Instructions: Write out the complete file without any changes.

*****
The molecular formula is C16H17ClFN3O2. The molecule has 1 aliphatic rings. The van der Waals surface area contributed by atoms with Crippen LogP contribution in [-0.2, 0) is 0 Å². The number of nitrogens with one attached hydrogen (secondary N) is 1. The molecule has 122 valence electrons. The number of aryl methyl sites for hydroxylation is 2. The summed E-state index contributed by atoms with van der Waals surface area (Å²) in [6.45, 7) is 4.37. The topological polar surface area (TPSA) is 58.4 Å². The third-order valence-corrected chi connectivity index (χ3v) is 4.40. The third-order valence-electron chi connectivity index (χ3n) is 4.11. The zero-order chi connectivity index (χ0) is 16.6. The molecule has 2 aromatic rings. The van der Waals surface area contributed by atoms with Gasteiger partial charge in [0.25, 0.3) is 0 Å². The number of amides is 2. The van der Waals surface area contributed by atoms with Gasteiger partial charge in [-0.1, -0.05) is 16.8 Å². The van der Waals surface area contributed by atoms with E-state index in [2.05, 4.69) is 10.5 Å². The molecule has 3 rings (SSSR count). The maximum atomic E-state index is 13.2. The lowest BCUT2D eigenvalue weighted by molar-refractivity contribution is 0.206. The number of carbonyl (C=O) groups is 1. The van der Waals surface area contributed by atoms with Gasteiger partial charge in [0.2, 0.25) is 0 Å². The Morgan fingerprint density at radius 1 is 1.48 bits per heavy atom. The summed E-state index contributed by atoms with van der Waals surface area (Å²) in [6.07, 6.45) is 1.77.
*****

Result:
The molecular formula is C16H17ClFN3O2. The molecule has 1 aliphatic rings. The van der Waals surface area contributed by atoms with Crippen LogP contribution in [-0.2, 0) is 0 Å². The number of nitrogens with one attached hydrogen (secondary N) is 1. The molecule has 122 valence electrons. The number of aryl methyl sites for hydroxylation is 2. The summed E-state index contributed by atoms with van der Waals surface area (Å²) in [6.45, 7) is 4.37. The topological polar surface area (TPSA) is 58.4 Å². The third-order valence-corrected chi connectivity index (χ3v) is 4.40. The third-order valence-electron chi connectivity index (χ3n) is 4.11. The zero-order chi connectivity index (χ0) is 16.6. The molecule has 2 aromatic rings. The van der Waals surface area contributed by atoms with Gasteiger partial charge in [0.25, 0.3) is 0 Å². The number of amides is 2. The van der Waals surface area contributed by atoms with Gasteiger partial charge in [-0.1, -0.05) is 16.8 Å². The van der Waals surface area contributed by atoms with E-state index in [2.05, 4.69) is 10.5 Å². The molecule has 3 rings (SSSR count). The maximum atomic E-state index is 13.2. The lowest BCUT2D eigenvalue weighted by molar-refractivity contribution is 0.206. The number of carbonyl (C=O) groups is 1. The van der Waals surface area contributed by atoms with Gasteiger partial charge in [0.2, 0.25) is 0 Å². The Morgan fingerprint density at radius 1 is 1.48 bits per heavy atom. The summed E-state index contributed by atoms with van der Waals surface area (Å²) in [6.07, 6.45) is 1.77.